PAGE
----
Into the wild: Royal Roads launches fourth Design Thinking Challenge
The lure of BC’s old-growth forests, rugged coastlines and snowy peaks draws adventure seekers from across the globe. But like most industries, the tourism and hospitality sector has seen a massive disruption due to COVID-19 – forcing operators to either weather the storm or pack their bags in search of sunnier opportunities.
Wilderness tourism has been no exception, says Scott Benton, executive director for the Wilderness Tourism Association.
Necessary health-related shutdowns in combination with fear in the early days of the pandemic continues to put increasing pressure on the industry, he says.
“Depending which of the subsectors you’re talking about, they can be 80 to 90 per cent international visitation,” he says, adding that the vast majority come from the US, Europe or Australia.
With no certainty about when they might be able to return to business as usual, School of Tourism and Hospitality Management Prof. Geoffrey Bird says it’s important for operators to consider how to adapt and stay afloat – now and into the future.
“Climate events and future pandemics will always be a threat to tourism and hospitality, so organizations will need to build their capacity to adapt as best they can for challenges in the future.”
Twelve teams of university students from across Canada and the US will grapple with how to do just that during the fourth annual Royal Roads Design Thinking Challenge, an online event where teams of business students compete against one another to create solutions to a real-world problem.
The challenge calls on students to use design thinking, an innovative approach to solve complex problems using empathy and continuous prototyping. To be successful, students will have to cultivate a deep understanding of those for whom they’re designing.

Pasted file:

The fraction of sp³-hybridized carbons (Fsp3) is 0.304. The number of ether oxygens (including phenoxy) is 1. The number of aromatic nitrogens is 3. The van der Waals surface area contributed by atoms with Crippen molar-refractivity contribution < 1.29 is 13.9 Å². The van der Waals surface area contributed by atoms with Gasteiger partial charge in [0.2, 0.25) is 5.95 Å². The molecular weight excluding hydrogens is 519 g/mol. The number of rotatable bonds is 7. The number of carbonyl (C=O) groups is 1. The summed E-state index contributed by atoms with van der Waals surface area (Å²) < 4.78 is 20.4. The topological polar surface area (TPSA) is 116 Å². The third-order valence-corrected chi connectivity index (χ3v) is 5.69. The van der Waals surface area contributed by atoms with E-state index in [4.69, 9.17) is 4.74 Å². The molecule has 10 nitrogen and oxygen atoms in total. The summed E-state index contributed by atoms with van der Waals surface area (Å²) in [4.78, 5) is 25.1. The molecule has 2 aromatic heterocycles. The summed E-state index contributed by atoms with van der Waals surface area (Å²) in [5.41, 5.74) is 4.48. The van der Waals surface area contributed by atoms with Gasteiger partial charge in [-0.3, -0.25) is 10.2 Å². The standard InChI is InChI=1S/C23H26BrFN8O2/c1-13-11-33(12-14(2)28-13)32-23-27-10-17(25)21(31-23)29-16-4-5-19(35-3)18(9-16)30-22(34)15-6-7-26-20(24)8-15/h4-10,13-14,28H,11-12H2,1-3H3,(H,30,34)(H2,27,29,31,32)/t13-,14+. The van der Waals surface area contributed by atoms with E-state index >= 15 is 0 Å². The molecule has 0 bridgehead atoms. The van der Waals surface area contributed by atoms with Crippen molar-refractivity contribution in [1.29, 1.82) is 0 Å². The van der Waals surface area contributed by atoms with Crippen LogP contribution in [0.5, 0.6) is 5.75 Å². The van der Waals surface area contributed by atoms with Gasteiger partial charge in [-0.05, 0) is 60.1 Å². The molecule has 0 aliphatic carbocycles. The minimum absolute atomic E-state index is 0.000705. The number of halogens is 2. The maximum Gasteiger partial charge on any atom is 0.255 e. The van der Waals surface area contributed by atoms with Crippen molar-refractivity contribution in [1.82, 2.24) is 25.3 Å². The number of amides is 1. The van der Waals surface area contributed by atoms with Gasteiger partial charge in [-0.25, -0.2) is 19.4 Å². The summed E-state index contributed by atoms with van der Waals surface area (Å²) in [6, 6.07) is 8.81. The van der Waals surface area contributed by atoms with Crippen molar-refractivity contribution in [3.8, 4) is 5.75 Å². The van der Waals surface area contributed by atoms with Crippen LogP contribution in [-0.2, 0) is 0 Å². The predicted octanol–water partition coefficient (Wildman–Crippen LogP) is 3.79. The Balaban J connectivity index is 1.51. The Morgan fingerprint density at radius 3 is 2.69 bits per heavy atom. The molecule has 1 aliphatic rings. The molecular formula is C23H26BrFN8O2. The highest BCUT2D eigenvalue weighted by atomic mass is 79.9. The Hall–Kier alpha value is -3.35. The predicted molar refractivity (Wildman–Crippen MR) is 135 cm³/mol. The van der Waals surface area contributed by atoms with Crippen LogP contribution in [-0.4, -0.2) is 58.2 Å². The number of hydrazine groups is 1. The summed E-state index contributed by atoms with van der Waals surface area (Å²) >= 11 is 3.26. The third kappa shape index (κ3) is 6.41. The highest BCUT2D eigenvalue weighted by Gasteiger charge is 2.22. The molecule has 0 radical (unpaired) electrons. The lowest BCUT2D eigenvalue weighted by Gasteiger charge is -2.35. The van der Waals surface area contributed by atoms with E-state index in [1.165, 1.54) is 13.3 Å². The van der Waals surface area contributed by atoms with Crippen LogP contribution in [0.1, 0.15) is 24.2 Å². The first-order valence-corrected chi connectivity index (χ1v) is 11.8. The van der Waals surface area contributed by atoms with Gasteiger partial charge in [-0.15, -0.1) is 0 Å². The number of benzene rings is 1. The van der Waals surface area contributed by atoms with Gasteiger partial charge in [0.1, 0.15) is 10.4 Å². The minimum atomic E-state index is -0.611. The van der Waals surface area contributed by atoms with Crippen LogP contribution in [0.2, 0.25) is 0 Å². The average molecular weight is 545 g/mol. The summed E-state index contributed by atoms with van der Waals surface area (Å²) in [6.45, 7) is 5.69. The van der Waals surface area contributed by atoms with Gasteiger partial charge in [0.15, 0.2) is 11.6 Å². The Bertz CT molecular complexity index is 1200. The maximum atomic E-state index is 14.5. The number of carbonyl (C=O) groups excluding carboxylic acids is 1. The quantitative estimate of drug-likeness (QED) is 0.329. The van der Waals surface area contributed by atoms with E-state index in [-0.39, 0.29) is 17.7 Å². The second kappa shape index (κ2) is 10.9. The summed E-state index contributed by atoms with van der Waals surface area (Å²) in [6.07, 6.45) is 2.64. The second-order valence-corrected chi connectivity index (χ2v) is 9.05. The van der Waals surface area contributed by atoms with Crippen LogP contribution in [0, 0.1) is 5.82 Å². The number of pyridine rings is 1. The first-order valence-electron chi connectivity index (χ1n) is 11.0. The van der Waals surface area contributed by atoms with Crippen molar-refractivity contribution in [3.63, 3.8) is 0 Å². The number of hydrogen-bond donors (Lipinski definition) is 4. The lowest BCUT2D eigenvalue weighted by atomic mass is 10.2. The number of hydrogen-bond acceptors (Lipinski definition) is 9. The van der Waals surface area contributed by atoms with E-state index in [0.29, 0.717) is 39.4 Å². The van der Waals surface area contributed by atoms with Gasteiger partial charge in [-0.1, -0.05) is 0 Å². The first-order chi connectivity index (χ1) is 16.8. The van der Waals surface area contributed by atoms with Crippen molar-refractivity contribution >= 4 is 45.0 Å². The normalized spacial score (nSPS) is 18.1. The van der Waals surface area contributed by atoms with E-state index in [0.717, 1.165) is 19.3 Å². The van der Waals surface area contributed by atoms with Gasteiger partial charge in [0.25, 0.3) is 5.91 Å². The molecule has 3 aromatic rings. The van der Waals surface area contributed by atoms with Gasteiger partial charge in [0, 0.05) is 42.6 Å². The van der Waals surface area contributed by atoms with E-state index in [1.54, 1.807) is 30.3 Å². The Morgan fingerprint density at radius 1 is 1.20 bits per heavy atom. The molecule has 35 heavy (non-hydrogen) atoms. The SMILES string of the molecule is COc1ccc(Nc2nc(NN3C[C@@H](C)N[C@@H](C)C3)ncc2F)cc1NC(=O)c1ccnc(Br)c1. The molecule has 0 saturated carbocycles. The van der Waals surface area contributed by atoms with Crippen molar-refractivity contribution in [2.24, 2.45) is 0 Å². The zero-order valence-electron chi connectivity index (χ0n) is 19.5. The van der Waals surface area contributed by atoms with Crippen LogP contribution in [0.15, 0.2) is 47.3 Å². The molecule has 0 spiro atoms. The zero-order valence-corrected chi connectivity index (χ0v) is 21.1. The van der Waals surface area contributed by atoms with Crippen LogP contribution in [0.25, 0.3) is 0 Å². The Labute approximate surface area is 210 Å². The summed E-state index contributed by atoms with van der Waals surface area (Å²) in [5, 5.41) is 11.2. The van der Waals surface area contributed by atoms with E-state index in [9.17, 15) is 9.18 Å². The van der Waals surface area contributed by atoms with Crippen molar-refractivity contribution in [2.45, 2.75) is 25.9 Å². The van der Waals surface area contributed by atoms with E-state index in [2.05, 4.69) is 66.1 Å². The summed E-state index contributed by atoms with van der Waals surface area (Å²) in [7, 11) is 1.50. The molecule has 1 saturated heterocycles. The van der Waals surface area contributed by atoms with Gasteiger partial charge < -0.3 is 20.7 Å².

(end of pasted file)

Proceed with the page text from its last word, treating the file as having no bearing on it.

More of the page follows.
Teams will try to solve the tricky problem of how this year’s client, the Wilderness Tourism Association, can promote seasonal adventure tour experiences in the local market.
This year’s challenge isn’t as straightforward as it first appears, says DTC organizer and School of Business Assoc. Faculty member Michael Pardy.
“We’re having to reimagine what we mean by local,” he says. “If you run a multi-day sea kayaking company off of Quadra Island and you're used to having 80 to 90 per cent of your guests being American, how do you attract people from Vancouver or Calgary or Victoria, and is that local?”
The question poses additional complexities, including how quickly vaccinations will roll out here and elsewhere, he says.
“A lot of the work that we do as organizers of this event is to disrupt how the teams think about these concepts, so they have to wrestle with the messiness of it.”
Dan Morris isn’t daunted by a little bit of mess.
The 46-year-old DTC participant didn’t follow the tidy educational or career pathway society dictated he should. After high school, he ran several enterprises, from real estate to chasing away seagulls from the Nanaimo landfill with birds of prey.
He made his re-entry back in the education world by registering in the Bachelor of Commerce in Entrepreneurial Management program at Royal Roads after a more than two-decade break.
“I’m the kind of guy that likes to try new things where I don’t know what I’m doing,” he says. “For the last 26 years, I’ve been making it up as I go along, and I thought, maybe I should go back to school and see how I can really do this.”
Like Morris, teammate and fellow BCom student Megan Weatherall says the challenge isn’t so much about winning, but learning.
“I’m looking to challenge myself and to get out of my comfort zone, and to be more creative and more open and just leveraging off of other people's ideas,” she says.
Associate faculty members Rita Egizi and Lee Sentes, Royal Roads team coaches, will act as mentors and help students through every step of the challenge.
“They are two of the most influential instructors I’ve had at Royal Roads,” Weatherall says. “How could you not gain anything from taking advantage of this opportunity?”
A win-win opportunity
Benton says it’s an opportunity for the Wilderness Tourism Association and for the operators it represents, too.
“What was really attractive to me was bringing some people in who aren't immersed in this business that will see the world differently. The timing was impeccable because everybody is tired of the COVID situation and what it’s doing to their lives — so a fresh set of eyes to me, that’s the big win,” he says.
The preliminary round of the challenge began Jan 25. Rounds two and three will be held virtually over four days March 5 to 8, 2021.
Photo: John E. Marriott